Two Girls Bathing and Other Poems

Two Girls Bathing

I am thirteen when my cousin
teaches me how to bathe. We face

each other on the concrete floor,
having carried cool buckets

from Auntie’s kitchen, both of us
walking with a limp to the pendulum

of water swinging. Carol’s hands
did not touch me like my mother’s did

when I was a girl and she stood me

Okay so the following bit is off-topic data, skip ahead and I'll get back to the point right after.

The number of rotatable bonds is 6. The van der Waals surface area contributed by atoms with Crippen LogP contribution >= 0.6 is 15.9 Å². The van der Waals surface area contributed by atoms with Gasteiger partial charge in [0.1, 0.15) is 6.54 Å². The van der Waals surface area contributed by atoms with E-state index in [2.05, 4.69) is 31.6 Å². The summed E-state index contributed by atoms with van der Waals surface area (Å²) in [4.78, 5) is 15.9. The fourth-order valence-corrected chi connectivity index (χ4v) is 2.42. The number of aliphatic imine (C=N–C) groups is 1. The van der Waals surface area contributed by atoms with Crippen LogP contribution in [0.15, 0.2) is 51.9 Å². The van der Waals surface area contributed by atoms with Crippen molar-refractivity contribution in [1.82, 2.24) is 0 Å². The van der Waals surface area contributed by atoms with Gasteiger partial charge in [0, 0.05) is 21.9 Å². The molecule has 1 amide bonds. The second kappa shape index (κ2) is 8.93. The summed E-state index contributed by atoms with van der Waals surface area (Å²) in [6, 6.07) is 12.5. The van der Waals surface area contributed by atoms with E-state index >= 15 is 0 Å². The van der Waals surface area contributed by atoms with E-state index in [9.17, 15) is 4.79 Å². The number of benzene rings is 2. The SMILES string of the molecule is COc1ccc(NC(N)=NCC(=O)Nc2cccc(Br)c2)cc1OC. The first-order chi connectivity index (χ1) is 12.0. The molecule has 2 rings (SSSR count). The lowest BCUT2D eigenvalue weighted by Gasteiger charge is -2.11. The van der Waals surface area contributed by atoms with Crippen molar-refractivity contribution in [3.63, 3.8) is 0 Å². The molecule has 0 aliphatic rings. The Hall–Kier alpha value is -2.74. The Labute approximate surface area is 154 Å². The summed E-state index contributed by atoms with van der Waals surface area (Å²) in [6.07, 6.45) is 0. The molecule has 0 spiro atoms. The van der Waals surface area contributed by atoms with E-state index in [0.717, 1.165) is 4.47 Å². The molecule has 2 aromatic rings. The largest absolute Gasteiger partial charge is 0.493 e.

and my brothers in the bathtub, made

an assembly line of our limbs, water
running, as she lathered then rinsed us

clean—three new pennies—before boys
became unlike girls, before even our mother

whose blood we ate, whose nipples
we cracked, was exiled from us.
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